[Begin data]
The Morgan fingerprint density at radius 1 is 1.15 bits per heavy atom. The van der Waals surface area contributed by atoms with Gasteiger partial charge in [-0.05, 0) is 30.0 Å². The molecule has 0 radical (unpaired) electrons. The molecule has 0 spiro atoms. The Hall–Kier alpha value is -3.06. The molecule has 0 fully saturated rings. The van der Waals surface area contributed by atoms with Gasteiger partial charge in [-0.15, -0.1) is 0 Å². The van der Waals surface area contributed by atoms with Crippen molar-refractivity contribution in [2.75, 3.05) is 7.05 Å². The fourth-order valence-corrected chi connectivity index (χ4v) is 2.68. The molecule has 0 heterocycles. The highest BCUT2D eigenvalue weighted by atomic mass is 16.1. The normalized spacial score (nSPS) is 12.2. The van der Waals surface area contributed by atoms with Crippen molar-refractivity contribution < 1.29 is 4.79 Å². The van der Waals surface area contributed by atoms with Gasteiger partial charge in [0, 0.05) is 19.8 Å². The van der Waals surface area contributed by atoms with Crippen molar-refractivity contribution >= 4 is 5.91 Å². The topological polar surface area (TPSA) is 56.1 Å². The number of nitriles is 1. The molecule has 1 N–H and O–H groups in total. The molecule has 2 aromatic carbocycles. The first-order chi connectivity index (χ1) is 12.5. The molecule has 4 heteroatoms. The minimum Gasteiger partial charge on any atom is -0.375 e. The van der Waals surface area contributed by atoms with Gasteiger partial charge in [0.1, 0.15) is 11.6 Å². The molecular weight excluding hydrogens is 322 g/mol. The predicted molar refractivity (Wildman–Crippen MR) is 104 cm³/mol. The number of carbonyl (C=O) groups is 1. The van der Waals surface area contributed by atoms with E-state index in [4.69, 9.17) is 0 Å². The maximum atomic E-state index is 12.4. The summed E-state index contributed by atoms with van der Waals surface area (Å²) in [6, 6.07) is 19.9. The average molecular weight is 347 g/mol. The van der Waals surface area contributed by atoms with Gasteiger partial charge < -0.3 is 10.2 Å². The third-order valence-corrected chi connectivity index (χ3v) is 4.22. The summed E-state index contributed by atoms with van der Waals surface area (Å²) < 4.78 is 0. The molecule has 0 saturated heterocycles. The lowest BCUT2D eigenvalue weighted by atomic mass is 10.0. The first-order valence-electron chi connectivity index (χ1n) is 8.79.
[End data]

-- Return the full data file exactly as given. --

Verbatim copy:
The Morgan fingerprint density at radius 1 is 1.15 bits per heavy atom. The van der Waals surface area contributed by atoms with Gasteiger partial charge in [-0.05, 0) is 30.0 Å². The molecule has 0 radical (unpaired) electrons. The molecule has 0 spiro atoms. The Hall–Kier alpha value is -3.06. The molecule has 0 fully saturated rings. The van der Waals surface area contributed by atoms with Gasteiger partial charge in [-0.15, -0.1) is 0 Å². The van der Waals surface area contributed by atoms with Crippen molar-refractivity contribution in [2.75, 3.05) is 7.05 Å². The fourth-order valence-corrected chi connectivity index (χ4v) is 2.68. The molecule has 0 heterocycles. The highest BCUT2D eigenvalue weighted by atomic mass is 16.1. The normalized spacial score (nSPS) is 12.2. The van der Waals surface area contributed by atoms with Crippen molar-refractivity contribution < 1.29 is 4.79 Å². The van der Waals surface area contributed by atoms with Gasteiger partial charge in [0, 0.05) is 19.8 Å². The van der Waals surface area contributed by atoms with Crippen molar-refractivity contribution >= 4 is 5.91 Å². The topological polar surface area (TPSA) is 56.1 Å². The number of nitriles is 1. The molecule has 1 N–H and O–H groups in total. The molecule has 2 aromatic carbocycles. The first-order chi connectivity index (χ1) is 12.5. The molecule has 4 heteroatoms. The minimum Gasteiger partial charge on any atom is -0.375 e. The van der Waals surface area contributed by atoms with Gasteiger partial charge in [0.1, 0.15) is 11.6 Å². The molecular weight excluding hydrogens is 322 g/mol. The predicted molar refractivity (Wildman–Crippen MR) is 104 cm³/mol. The number of carbonyl (C=O) groups is 1. The van der Waals surface area contributed by atoms with E-state index in [4.69, 9.17) is 0 Å². The maximum atomic E-state index is 12.4. The summed E-state index contributed by atoms with van der Waals surface area (Å²) in [6, 6.07) is 19.9. The average molecular weight is 347 g/mol. The van der Waals surface area contributed by atoms with Gasteiger partial charge < -0.3 is 10.2 Å². The third-order valence-corrected chi connectivity index (χ3v) is 4.22. The summed E-state index contributed by atoms with van der Waals surface area (Å²) < 4.78 is 0. The molecule has 0 saturated heterocycles. The lowest BCUT2D eigenvalue weighted by atomic mass is 10.0. The first-order valence-electron chi connectivity index (χ1n) is 8.79.